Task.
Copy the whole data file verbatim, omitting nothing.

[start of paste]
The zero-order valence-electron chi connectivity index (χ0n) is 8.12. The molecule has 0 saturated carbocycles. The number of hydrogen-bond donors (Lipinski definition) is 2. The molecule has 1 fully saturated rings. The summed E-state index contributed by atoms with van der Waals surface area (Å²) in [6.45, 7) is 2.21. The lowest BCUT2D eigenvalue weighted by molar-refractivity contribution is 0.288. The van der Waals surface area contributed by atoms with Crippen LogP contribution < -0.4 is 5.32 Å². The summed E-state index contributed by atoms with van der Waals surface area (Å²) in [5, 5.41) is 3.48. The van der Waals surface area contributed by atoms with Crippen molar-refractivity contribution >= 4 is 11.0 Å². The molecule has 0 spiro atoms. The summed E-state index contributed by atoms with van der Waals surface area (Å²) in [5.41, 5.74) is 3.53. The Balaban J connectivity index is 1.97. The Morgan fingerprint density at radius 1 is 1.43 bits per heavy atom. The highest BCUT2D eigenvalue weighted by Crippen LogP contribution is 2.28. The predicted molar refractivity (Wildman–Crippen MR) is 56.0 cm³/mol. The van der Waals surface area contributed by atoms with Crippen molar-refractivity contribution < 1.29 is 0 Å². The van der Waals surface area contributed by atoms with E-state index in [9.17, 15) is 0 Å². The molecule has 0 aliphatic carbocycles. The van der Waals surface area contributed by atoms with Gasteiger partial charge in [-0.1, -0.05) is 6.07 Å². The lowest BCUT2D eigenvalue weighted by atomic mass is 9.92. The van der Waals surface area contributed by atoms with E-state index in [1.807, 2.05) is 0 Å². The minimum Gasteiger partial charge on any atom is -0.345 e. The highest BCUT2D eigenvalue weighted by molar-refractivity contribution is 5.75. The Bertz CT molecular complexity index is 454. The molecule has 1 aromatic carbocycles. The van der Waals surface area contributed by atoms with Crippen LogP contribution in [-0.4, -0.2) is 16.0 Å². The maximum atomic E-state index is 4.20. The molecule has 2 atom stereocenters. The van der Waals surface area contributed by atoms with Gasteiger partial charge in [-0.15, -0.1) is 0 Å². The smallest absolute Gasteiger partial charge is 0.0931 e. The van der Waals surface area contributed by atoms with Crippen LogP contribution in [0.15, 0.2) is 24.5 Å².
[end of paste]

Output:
The zero-order valence-electron chi connectivity index (χ0n) is 8.12. The molecule has 0 saturated carbocycles. The number of hydrogen-bond donors (Lipinski definition) is 2. The molecule has 1 fully saturated rings. The summed E-state index contributed by atoms with van der Waals surface area (Å²) in [6.45, 7) is 2.21. The lowest BCUT2D eigenvalue weighted by molar-refractivity contribution is 0.288. The van der Waals surface area contributed by atoms with Crippen LogP contribution < -0.4 is 5.32 Å². The summed E-state index contributed by atoms with van der Waals surface area (Å²) in [5, 5.41) is 3.48. The van der Waals surface area contributed by atoms with Crippen molar-refractivity contribution >= 4 is 11.0 Å². The molecule has 0 spiro atoms. The summed E-state index contributed by atoms with van der Waals surface area (Å²) in [5.41, 5.74) is 3.53. The Balaban J connectivity index is 1.97. The Morgan fingerprint density at radius 1 is 1.43 bits per heavy atom. The highest BCUT2D eigenvalue weighted by Crippen LogP contribution is 2.28. The predicted molar refractivity (Wildman–Crippen MR) is 56.0 cm³/mol. The van der Waals surface area contributed by atoms with Crippen molar-refractivity contribution < 1.29 is 0 Å². The van der Waals surface area contributed by atoms with E-state index in [9.17, 15) is 0 Å². The molecule has 0 aliphatic carbocycles. The van der Waals surface area contributed by atoms with Gasteiger partial charge in [-0.1, -0.05) is 6.07 Å². The lowest BCUT2D eigenvalue weighted by atomic mass is 9.92. The van der Waals surface area contributed by atoms with E-state index in [1.807, 2.05) is 0 Å². The minimum Gasteiger partial charge on any atom is -0.345 e. The highest BCUT2D eigenvalue weighted by molar-refractivity contribution is 5.75. The Bertz CT molecular complexity index is 454. The molecule has 1 aromatic carbocycles. The van der Waals surface area contributed by atoms with Crippen LogP contribution in [-0.4, -0.2) is 16.0 Å². The maximum atomic E-state index is 4.20. The molecule has 2 atom stereocenters. The van der Waals surface area contributed by atoms with Gasteiger partial charge in [-0.15, -0.1) is 0 Å². The smallest absolute Gasteiger partial charge is 0.0931 e. The van der Waals surface area contributed by atoms with Crippen LogP contribution in [0.15, 0.2) is 24.5 Å².